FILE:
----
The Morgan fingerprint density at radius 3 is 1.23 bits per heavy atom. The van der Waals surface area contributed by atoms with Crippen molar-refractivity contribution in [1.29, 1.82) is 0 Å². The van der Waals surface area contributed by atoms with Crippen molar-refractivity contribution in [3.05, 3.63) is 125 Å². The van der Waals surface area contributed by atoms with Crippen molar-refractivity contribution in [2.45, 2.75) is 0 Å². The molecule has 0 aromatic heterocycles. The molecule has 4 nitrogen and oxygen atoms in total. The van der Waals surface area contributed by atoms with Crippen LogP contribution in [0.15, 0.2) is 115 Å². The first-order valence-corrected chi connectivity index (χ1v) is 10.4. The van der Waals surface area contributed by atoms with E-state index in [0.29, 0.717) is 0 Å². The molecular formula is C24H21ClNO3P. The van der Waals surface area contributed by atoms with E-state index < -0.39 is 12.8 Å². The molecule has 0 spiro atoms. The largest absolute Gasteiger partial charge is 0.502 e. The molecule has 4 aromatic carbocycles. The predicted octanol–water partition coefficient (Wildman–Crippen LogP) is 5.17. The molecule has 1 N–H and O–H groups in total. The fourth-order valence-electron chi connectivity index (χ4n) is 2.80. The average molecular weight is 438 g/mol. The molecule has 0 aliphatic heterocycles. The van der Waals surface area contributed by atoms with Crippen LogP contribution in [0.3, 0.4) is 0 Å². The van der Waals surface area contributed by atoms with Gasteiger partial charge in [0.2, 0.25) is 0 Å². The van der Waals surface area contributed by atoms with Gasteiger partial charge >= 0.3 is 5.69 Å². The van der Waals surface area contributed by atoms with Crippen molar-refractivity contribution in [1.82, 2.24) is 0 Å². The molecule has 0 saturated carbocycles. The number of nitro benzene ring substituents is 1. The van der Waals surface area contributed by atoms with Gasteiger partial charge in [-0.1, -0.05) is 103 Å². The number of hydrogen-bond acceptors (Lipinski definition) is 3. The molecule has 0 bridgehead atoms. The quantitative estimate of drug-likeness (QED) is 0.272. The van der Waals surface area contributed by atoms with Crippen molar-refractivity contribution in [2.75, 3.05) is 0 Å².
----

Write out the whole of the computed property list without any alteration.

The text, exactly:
The Morgan fingerprint density at radius 3 is 1.23 bits per heavy atom. The van der Waals surface area contributed by atoms with Crippen molar-refractivity contribution in [1.29, 1.82) is 0 Å². The van der Waals surface area contributed by atoms with Crippen molar-refractivity contribution in [3.05, 3.63) is 125 Å². The van der Waals surface area contributed by atoms with Crippen molar-refractivity contribution in [2.45, 2.75) is 0 Å². The molecule has 0 aromatic heterocycles. The molecule has 4 nitrogen and oxygen atoms in total. The van der Waals surface area contributed by atoms with Crippen LogP contribution in [0.15, 0.2) is 115 Å². The first-order valence-corrected chi connectivity index (χ1v) is 10.4. The van der Waals surface area contributed by atoms with E-state index in [0.29, 0.717) is 0 Å². The molecular formula is C24H21ClNO3P. The van der Waals surface area contributed by atoms with E-state index < -0.39 is 12.8 Å². The molecule has 0 spiro atoms. The largest absolute Gasteiger partial charge is 0.502 e. The molecule has 4 aromatic carbocycles. The predicted octanol–water partition coefficient (Wildman–Crippen LogP) is 5.17. The molecule has 1 N–H and O–H groups in total. The fourth-order valence-electron chi connectivity index (χ4n) is 2.80. The average molecular weight is 438 g/mol. The molecule has 0 aliphatic heterocycles. The van der Waals surface area contributed by atoms with Crippen LogP contribution in [0.3, 0.4) is 0 Å². The van der Waals surface area contributed by atoms with Gasteiger partial charge in [0.2, 0.25) is 0 Å². The van der Waals surface area contributed by atoms with Gasteiger partial charge >= 0.3 is 5.69 Å². The van der Waals surface area contributed by atoms with Crippen molar-refractivity contribution in [1.82, 2.24) is 0 Å². The molecule has 0 saturated carbocycles. The number of nitro benzene ring substituents is 1. The van der Waals surface area contributed by atoms with Gasteiger partial charge in [-0.1, -0.05) is 103 Å². The number of hydrogen-bond acceptors (Lipinski definition) is 3. The molecule has 0 bridgehead atoms. The quantitative estimate of drug-likeness (QED) is 0.272. The van der Waals surface area contributed by atoms with Crippen molar-refractivity contribution in [2.75, 3.05) is 0 Å².